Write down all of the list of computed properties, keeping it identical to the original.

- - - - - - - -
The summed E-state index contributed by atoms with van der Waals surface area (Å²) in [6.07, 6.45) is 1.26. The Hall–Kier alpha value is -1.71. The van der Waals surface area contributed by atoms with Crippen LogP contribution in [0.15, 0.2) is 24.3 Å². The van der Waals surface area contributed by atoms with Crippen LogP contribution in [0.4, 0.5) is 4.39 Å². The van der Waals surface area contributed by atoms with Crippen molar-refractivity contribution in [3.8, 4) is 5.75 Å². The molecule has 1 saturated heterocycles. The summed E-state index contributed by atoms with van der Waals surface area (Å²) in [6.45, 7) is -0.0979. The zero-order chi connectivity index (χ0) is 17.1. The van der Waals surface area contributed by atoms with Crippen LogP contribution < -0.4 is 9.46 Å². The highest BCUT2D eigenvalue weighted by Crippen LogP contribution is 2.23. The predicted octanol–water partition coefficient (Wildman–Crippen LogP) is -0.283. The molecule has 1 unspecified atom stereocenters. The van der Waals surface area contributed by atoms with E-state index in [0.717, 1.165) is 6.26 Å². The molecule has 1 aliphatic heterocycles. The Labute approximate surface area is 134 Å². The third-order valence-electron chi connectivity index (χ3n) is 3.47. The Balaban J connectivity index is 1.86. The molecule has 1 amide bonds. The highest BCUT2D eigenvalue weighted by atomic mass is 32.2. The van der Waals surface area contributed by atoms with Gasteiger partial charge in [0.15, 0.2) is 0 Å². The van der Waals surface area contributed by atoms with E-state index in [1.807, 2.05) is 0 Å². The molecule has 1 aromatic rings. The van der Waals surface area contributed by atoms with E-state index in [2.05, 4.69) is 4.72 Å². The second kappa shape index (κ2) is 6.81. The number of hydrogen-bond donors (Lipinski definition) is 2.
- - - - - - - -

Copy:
The summed E-state index contributed by atoms with van der Waals surface area (Å²) in [6.07, 6.45) is 1.26. The Hall–Kier alpha value is -1.71. The van der Waals surface area contributed by atoms with Crippen LogP contribution in [0.15, 0.2) is 24.3 Å². The van der Waals surface area contributed by atoms with Crippen LogP contribution in [0.4, 0.5) is 4.39 Å². The van der Waals surface area contributed by atoms with Crippen molar-refractivity contribution in [3.8, 4) is 5.75 Å². The molecule has 1 saturated heterocycles. The summed E-state index contributed by atoms with van der Waals surface area (Å²) in [6.45, 7) is -0.0979. The zero-order chi connectivity index (χ0) is 17.1. The van der Waals surface area contributed by atoms with Crippen LogP contribution < -0.4 is 9.46 Å². The highest BCUT2D eigenvalue weighted by Crippen LogP contribution is 2.23. The predicted octanol–water partition coefficient (Wildman–Crippen LogP) is -0.283. The molecule has 1 unspecified atom stereocenters. The van der Waals surface area contributed by atoms with E-state index in [0.717, 1.165) is 6.26 Å². The molecule has 1 aliphatic heterocycles. The Labute approximate surface area is 134 Å². The third-order valence-electron chi connectivity index (χ3n) is 3.47. The Balaban J connectivity index is 1.86. The molecule has 1 amide bonds. The highest BCUT2D eigenvalue weighted by atomic mass is 32.2. The van der Waals surface area contributed by atoms with Gasteiger partial charge in [0.15, 0.2) is 0 Å². The van der Waals surface area contributed by atoms with E-state index in [1.807, 2.05) is 0 Å². The molecule has 1 aromatic rings. The van der Waals surface area contributed by atoms with E-state index in [2.05, 4.69) is 4.72 Å². The second kappa shape index (κ2) is 6.81. The number of hydrogen-bond donors (Lipinski definition) is 2.